An interview with Michael D. Yates, the working-class economist
"A small spark can light a large fire. Be that spark."
America in Solidarity, the grassroots working families' advocacy group that I am a member of, puts on two labor celebrations every year, Labor Day and May Day. This year's May Day celebration was hosted at Tacoma's King's Books and featured stories of workers struggling to find fairness in the workplace both in history and today. (To learn more about the event, check out our events calendar at www.americasolidarity.org)
After the event, a man named Michael D. Yates found its description on the King's Books website and decided to plan a stop on his book tour there. Seeing as how the guys was inspired to come to Tacoma because of us, I decided to contact him and get an interview. In the course of preparing for the interview, I read some of his work online, which you can find at the website for his new book, "Cheap Motels and a Hot Plate: An Economist's Travelogue."
His writings are inspiring. They tell the story of a nation gripped by real-world crises and tumbling into economic destruction and the Ivy-League economists that prefer to live in the fantasy world of neoclassical economics. This man is a rare breed: an economist that cares about people and doesn't subscribe to the soul-crushing notions of the Chicago School and its adherents. He gets it that free trade isn't free, that it facilitates the further breakdown between people and a good life. He understands that conservative economic policies are widening the gap between the rich and the poor. He realizes that the only way we're going to fix this country is if we all work together to change the laws that govern it and the systems of thought that are used to prop up a corrupt model of economics. Like Paul Krugman of the New York Times, Michael D. Yates understands that what America needs is not greater "freedom" in the marketplace, but greater freedom for ordinary citizens to work and go to school and raise their families and to pursue their dreams. In short, Michael D. Yates is a humanitarian.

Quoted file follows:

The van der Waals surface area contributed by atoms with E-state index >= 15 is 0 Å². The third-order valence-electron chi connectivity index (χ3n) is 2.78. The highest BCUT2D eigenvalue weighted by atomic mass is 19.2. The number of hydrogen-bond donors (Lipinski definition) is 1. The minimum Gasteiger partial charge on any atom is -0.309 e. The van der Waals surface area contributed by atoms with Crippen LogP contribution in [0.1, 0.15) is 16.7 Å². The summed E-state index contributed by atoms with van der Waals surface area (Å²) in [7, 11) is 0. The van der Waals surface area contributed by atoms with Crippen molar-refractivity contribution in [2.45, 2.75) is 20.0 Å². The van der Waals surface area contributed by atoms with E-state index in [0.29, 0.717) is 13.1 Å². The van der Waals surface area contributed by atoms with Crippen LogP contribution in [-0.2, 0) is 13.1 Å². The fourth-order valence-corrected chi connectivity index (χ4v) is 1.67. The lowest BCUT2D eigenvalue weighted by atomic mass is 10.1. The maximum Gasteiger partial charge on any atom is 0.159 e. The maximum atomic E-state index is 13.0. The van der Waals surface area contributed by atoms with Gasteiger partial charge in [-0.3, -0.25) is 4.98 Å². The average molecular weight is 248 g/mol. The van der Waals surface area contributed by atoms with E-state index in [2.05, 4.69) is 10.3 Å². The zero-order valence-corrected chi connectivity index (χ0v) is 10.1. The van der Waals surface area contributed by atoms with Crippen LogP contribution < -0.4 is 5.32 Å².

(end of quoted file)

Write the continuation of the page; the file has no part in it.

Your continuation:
And he's coming to Tacoma, to share the story of America with us, the people of this fair city. His new book chronicles his latest journey with his wife across the human landscape of this great country. I sat down with him recently to talk about America, the plight of the working class, and his book tour.
TA: Michael, folks who know a little something about labor may have heard of you by reading your book, "Why Unions Matter". Can you talk a bit about that book and how you came to write it?
MY: I had been teaching about unions and labor movements for a long time, both to college students and to working people not in traditional college classes. I had helped organize unions, and I had worked for the United Farm Workers union. I had been a labor arbitrator.
I noticed that there were no good introductions to unions and their role in the US labor movements. I had read an old one written by Leo Huberman, one of the founders of Monthly Review magazine and a labor educator like myself. Inspired by Huberman, I asked Monthly Review Press if they were interested in a book about unions, and they said yes. Hence this book. It has been well-received and used in many labor studies and union short courses and as general reference by working people. I always try to write books that working people can use and also find interesting.
TA: In a recent piece for MRZine.com, "Class: A Personal History", you outline your family story and describe how you came to understand the world in terms of class divisions. Describe briefly for our readers what made you the economist you are today.